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"When to Hold 'Em; When to Fold 'Em": Choosing Consumer Protection Battles
MICHAEL JOHN BURTON
The Journal of Consumer Affairs
Vol. 40, No. 1 (Summer 2006), pp. 186-195
Published by: Wiley
Stable URL: http://www.jstor.org/stable/23860568
Page Count: 10
You can always find the topics here!Topics: Consumer protection regulation, Executive branch, Upper houses, Political activism, Consumer advocacy, Litigation, Political parties, Sumer, Political realism, Idealism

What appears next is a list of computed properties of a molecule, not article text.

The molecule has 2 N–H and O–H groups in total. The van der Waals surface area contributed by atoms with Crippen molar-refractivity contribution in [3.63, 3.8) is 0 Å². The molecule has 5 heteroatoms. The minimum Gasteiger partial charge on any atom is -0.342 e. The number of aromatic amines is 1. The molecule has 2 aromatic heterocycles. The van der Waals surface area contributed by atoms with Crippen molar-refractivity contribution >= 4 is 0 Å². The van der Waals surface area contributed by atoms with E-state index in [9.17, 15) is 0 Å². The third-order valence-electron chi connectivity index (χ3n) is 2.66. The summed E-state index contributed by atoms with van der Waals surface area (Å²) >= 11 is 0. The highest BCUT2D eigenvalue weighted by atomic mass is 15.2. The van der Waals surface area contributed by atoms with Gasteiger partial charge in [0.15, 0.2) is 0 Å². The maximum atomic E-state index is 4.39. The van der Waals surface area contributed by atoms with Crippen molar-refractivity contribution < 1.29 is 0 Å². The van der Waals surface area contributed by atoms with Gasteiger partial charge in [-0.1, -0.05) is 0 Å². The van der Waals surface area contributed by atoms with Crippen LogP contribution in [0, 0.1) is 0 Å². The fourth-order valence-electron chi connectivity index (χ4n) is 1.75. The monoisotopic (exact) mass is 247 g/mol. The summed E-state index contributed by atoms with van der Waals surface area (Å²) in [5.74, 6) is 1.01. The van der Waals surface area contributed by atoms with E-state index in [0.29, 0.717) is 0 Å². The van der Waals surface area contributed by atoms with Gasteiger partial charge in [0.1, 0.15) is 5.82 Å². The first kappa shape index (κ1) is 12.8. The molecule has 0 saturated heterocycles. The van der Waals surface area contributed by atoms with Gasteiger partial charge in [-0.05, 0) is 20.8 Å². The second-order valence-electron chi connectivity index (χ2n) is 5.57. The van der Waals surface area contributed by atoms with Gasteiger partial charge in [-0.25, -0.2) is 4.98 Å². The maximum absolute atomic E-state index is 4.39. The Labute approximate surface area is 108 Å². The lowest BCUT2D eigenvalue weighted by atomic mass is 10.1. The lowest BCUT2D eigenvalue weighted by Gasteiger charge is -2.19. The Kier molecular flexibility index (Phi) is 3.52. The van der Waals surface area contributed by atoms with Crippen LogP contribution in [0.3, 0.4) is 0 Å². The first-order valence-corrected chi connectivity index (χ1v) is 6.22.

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On April 25, 2005, the University of Utah hosted a symposium on consumer policy in honor of the retirement of Dr. John R. Burton. All seven of the papers presented addressed, either directly or indirectly, the nature of the consumer interest. In the companion piece to this article, Dr. Stephen Brobeck, executive director of the Consumer Federation of America (CFA), describes how a major consumer advocacy organization like CFA decides what public policy positions are in the consumer interest. In this article, Michael Burton, an assistant professor of political science at Ohio University and the son of the symposium's honoree, draws on his experience on the staffs of Congressman Paul E. Kanjorski (1991—93) and Vice President Al Gore (1993—98) to describe and defend the art of compromise in advancing the consumer interest.
The Journal of Consumer Affairs © 2006 Wiley